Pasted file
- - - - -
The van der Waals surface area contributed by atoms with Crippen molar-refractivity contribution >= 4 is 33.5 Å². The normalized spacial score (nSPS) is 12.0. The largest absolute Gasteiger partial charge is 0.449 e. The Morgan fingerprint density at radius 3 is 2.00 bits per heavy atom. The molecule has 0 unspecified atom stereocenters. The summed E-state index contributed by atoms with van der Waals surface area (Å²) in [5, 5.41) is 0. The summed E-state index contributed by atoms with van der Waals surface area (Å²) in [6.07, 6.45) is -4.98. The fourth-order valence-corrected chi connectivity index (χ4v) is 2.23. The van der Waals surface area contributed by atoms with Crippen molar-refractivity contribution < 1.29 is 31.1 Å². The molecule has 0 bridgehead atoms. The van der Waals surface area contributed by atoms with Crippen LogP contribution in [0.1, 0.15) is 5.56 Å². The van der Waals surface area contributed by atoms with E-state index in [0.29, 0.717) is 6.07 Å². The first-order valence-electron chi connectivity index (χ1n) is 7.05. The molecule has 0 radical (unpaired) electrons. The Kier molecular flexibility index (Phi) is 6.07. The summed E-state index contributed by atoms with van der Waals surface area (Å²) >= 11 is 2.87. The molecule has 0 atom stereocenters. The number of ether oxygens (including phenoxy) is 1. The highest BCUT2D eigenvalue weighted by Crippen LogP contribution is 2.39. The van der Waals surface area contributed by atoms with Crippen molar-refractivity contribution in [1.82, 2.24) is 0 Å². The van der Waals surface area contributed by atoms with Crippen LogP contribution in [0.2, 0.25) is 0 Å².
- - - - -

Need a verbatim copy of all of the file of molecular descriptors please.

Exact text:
The van der Waals surface area contributed by atoms with Crippen molar-refractivity contribution >= 4 is 33.5 Å². The normalized spacial score (nSPS) is 12.0. The largest absolute Gasteiger partial charge is 0.449 e. The Morgan fingerprint density at radius 3 is 2.00 bits per heavy atom. The molecule has 0 unspecified atom stereocenters. The summed E-state index contributed by atoms with van der Waals surface area (Å²) in [5, 5.41) is 0. The summed E-state index contributed by atoms with van der Waals surface area (Å²) in [6.07, 6.45) is -4.98. The fourth-order valence-corrected chi connectivity index (χ4v) is 2.23. The van der Waals surface area contributed by atoms with Crippen molar-refractivity contribution < 1.29 is 31.1 Å². The molecule has 0 bridgehead atoms. The van der Waals surface area contributed by atoms with Crippen LogP contribution in [0.1, 0.15) is 5.56 Å². The van der Waals surface area contributed by atoms with E-state index in [0.29, 0.717) is 6.07 Å². The first-order valence-electron chi connectivity index (χ1n) is 7.05. The molecule has 0 radical (unpaired) electrons. The Kier molecular flexibility index (Phi) is 6.07. The summed E-state index contributed by atoms with van der Waals surface area (Å²) >= 11 is 2.87. The molecule has 0 atom stereocenters. The number of ether oxygens (including phenoxy) is 1. The highest BCUT2D eigenvalue weighted by Crippen LogP contribution is 2.39. The van der Waals surface area contributed by atoms with Crippen molar-refractivity contribution in [1.82, 2.24) is 0 Å². The van der Waals surface area contributed by atoms with Crippen LogP contribution in [0.2, 0.25) is 0 Å².